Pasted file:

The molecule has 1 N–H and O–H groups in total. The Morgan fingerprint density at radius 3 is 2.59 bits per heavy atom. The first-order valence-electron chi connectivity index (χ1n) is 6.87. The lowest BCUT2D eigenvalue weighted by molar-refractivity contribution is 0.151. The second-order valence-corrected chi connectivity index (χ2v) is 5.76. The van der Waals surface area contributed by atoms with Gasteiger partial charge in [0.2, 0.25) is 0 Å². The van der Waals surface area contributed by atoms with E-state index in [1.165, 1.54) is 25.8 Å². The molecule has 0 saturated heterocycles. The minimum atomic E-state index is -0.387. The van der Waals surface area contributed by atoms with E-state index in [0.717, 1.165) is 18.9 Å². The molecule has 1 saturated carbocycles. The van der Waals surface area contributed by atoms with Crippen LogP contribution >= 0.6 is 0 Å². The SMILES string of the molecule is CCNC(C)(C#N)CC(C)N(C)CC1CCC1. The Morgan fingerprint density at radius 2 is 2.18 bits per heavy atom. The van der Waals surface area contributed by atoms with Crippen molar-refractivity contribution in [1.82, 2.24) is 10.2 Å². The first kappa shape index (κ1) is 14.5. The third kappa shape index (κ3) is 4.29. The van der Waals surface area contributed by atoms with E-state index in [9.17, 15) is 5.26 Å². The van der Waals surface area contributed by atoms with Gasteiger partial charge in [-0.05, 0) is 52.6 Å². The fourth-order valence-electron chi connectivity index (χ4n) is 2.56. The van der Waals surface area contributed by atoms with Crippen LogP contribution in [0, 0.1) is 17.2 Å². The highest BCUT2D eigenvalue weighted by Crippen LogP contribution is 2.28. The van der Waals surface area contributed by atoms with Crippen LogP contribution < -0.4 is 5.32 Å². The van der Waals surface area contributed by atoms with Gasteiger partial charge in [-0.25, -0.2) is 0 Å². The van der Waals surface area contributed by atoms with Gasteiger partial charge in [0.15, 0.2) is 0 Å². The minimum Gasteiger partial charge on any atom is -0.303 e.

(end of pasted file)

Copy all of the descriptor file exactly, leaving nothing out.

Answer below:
The molecule has 1 N–H and O–H groups in total. The Morgan fingerprint density at radius 3 is 2.59 bits per heavy atom. The first-order valence-electron chi connectivity index (χ1n) is 6.87. The lowest BCUT2D eigenvalue weighted by molar-refractivity contribution is 0.151. The second-order valence-corrected chi connectivity index (χ2v) is 5.76. The van der Waals surface area contributed by atoms with Gasteiger partial charge in [0.2, 0.25) is 0 Å². The van der Waals surface area contributed by atoms with E-state index in [1.165, 1.54) is 25.8 Å². The molecule has 0 saturated heterocycles. The minimum atomic E-state index is -0.387. The van der Waals surface area contributed by atoms with E-state index in [0.717, 1.165) is 18.9 Å². The molecule has 1 saturated carbocycles. The van der Waals surface area contributed by atoms with Crippen LogP contribution >= 0.6 is 0 Å². The SMILES string of the molecule is CCNC(C)(C#N)CC(C)N(C)CC1CCC1. The Morgan fingerprint density at radius 2 is 2.18 bits per heavy atom. The van der Waals surface area contributed by atoms with Crippen molar-refractivity contribution in [1.82, 2.24) is 10.2 Å². The first kappa shape index (κ1) is 14.5. The third kappa shape index (κ3) is 4.29. The van der Waals surface area contributed by atoms with E-state index in [9.17, 15) is 5.26 Å². The van der Waals surface area contributed by atoms with Gasteiger partial charge in [-0.05, 0) is 52.6 Å². The fourth-order valence-electron chi connectivity index (χ4n) is 2.56. The van der Waals surface area contributed by atoms with Crippen LogP contribution in [0, 0.1) is 17.2 Å². The highest BCUT2D eigenvalue weighted by Crippen LogP contribution is 2.28. The van der Waals surface area contributed by atoms with Crippen LogP contribution < -0.4 is 5.32 Å². The van der Waals surface area contributed by atoms with Gasteiger partial charge in [-0.25, -0.2) is 0 Å². The van der Waals surface area contributed by atoms with Gasteiger partial charge in [0.15, 0.2) is 0 Å². The minimum Gasteiger partial charge on any atom is -0.303 e.